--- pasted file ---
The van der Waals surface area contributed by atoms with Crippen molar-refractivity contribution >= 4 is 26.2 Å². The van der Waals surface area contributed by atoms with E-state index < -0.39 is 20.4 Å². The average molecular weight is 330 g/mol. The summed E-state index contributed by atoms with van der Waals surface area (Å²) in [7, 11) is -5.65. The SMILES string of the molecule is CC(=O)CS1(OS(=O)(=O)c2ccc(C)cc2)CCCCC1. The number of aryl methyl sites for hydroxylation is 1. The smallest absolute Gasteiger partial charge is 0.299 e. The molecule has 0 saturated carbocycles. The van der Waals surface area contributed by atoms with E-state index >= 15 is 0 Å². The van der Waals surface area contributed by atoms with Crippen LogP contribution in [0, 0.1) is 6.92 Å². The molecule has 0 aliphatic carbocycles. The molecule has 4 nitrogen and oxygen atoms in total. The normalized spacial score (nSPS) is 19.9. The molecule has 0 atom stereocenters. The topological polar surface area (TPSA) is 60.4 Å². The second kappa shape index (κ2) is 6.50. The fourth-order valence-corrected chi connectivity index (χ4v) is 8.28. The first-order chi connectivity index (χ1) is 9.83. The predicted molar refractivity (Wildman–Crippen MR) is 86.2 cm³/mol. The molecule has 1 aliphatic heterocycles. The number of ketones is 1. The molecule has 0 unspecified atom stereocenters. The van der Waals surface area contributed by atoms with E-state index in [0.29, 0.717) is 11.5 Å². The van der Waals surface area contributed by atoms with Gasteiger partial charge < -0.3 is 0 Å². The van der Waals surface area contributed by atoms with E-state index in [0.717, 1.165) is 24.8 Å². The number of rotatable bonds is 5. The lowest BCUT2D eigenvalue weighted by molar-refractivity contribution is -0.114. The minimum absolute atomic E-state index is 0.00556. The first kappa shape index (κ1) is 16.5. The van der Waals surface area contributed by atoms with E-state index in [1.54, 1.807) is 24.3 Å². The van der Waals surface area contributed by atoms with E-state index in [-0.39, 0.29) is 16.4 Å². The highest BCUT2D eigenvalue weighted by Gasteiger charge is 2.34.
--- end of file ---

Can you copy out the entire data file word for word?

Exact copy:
The van der Waals surface area contributed by atoms with Crippen molar-refractivity contribution >= 4 is 26.2 Å². The van der Waals surface area contributed by atoms with E-state index < -0.39 is 20.4 Å². The average molecular weight is 330 g/mol. The summed E-state index contributed by atoms with van der Waals surface area (Å²) in [7, 11) is -5.65. The SMILES string of the molecule is CC(=O)CS1(OS(=O)(=O)c2ccc(C)cc2)CCCCC1. The number of aryl methyl sites for hydroxylation is 1. The smallest absolute Gasteiger partial charge is 0.299 e. The molecule has 0 saturated carbocycles. The van der Waals surface area contributed by atoms with E-state index >= 15 is 0 Å². The van der Waals surface area contributed by atoms with Crippen LogP contribution in [0, 0.1) is 6.92 Å². The molecule has 0 aliphatic carbocycles. The molecule has 4 nitrogen and oxygen atoms in total. The normalized spacial score (nSPS) is 19.9. The molecule has 0 atom stereocenters. The topological polar surface area (TPSA) is 60.4 Å². The second kappa shape index (κ2) is 6.50. The fourth-order valence-corrected chi connectivity index (χ4v) is 8.28. The first-order chi connectivity index (χ1) is 9.83. The predicted molar refractivity (Wildman–Crippen MR) is 86.2 cm³/mol. The molecule has 1 aliphatic heterocycles. The number of ketones is 1. The molecule has 0 unspecified atom stereocenters. The van der Waals surface area contributed by atoms with E-state index in [0.29, 0.717) is 11.5 Å². The van der Waals surface area contributed by atoms with Gasteiger partial charge < -0.3 is 0 Å². The van der Waals surface area contributed by atoms with E-state index in [0.717, 1.165) is 24.8 Å². The number of rotatable bonds is 5. The lowest BCUT2D eigenvalue weighted by molar-refractivity contribution is -0.114. The minimum absolute atomic E-state index is 0.00556. The first kappa shape index (κ1) is 16.5. The van der Waals surface area contributed by atoms with E-state index in [1.54, 1.807) is 24.3 Å². The van der Waals surface area contributed by atoms with E-state index in [-0.39, 0.29) is 16.4 Å². The highest BCUT2D eigenvalue weighted by Gasteiger charge is 2.34.